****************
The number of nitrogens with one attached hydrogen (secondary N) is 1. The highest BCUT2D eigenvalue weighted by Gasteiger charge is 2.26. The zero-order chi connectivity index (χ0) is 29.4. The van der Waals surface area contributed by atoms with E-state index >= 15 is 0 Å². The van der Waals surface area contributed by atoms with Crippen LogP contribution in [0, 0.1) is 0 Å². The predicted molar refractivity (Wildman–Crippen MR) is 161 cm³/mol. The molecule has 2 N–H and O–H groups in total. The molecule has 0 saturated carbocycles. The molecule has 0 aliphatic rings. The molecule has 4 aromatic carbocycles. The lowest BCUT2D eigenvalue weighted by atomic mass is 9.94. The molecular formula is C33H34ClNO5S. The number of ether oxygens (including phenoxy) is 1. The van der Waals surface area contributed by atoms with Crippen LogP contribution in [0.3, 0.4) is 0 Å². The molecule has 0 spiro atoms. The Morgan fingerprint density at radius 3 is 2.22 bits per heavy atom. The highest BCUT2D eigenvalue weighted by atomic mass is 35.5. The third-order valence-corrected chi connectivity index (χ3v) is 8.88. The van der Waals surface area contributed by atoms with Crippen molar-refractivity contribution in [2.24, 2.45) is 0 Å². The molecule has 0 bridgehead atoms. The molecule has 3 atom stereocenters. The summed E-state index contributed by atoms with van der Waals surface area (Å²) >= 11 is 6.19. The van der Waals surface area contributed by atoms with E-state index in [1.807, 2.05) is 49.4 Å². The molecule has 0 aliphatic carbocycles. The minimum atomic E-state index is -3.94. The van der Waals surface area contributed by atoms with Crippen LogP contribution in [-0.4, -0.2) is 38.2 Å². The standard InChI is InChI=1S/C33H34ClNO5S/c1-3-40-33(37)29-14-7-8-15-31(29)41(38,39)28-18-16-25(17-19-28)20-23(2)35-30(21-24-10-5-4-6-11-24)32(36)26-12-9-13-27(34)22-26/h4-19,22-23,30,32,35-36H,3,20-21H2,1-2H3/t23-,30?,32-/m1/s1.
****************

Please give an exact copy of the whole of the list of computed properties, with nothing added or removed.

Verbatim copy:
The number of nitrogens with one attached hydrogen (secondary N) is 1. The highest BCUT2D eigenvalue weighted by Gasteiger charge is 2.26. The zero-order chi connectivity index (χ0) is 29.4. The van der Waals surface area contributed by atoms with E-state index >= 15 is 0 Å². The van der Waals surface area contributed by atoms with Crippen LogP contribution in [0, 0.1) is 0 Å². The predicted molar refractivity (Wildman–Crippen MR) is 161 cm³/mol. The molecule has 2 N–H and O–H groups in total. The molecule has 0 saturated carbocycles. The molecule has 0 aliphatic rings. The molecule has 4 aromatic carbocycles. The lowest BCUT2D eigenvalue weighted by atomic mass is 9.94. The molecular formula is C33H34ClNO5S. The number of ether oxygens (including phenoxy) is 1. The van der Waals surface area contributed by atoms with Crippen LogP contribution in [0.3, 0.4) is 0 Å². The molecule has 0 spiro atoms. The Morgan fingerprint density at radius 3 is 2.22 bits per heavy atom. The highest BCUT2D eigenvalue weighted by atomic mass is 35.5. The third-order valence-corrected chi connectivity index (χ3v) is 8.88. The van der Waals surface area contributed by atoms with Crippen molar-refractivity contribution in [2.24, 2.45) is 0 Å². The molecule has 0 bridgehead atoms. The molecule has 3 atom stereocenters. The summed E-state index contributed by atoms with van der Waals surface area (Å²) >= 11 is 6.19. The van der Waals surface area contributed by atoms with E-state index in [1.807, 2.05) is 49.4 Å². The molecule has 0 aliphatic carbocycles. The minimum atomic E-state index is -3.94. The van der Waals surface area contributed by atoms with Crippen LogP contribution in [-0.4, -0.2) is 38.2 Å². The standard InChI is InChI=1S/C33H34ClNO5S/c1-3-40-33(37)29-14-7-8-15-31(29)41(38,39)28-18-16-25(17-19-28)20-23(2)35-30(21-24-10-5-4-6-11-24)32(36)26-12-9-13-27(34)22-26/h4-19,22-23,30,32,35-36H,3,20-21H2,1-2H3/t23-,30?,32-/m1/s1.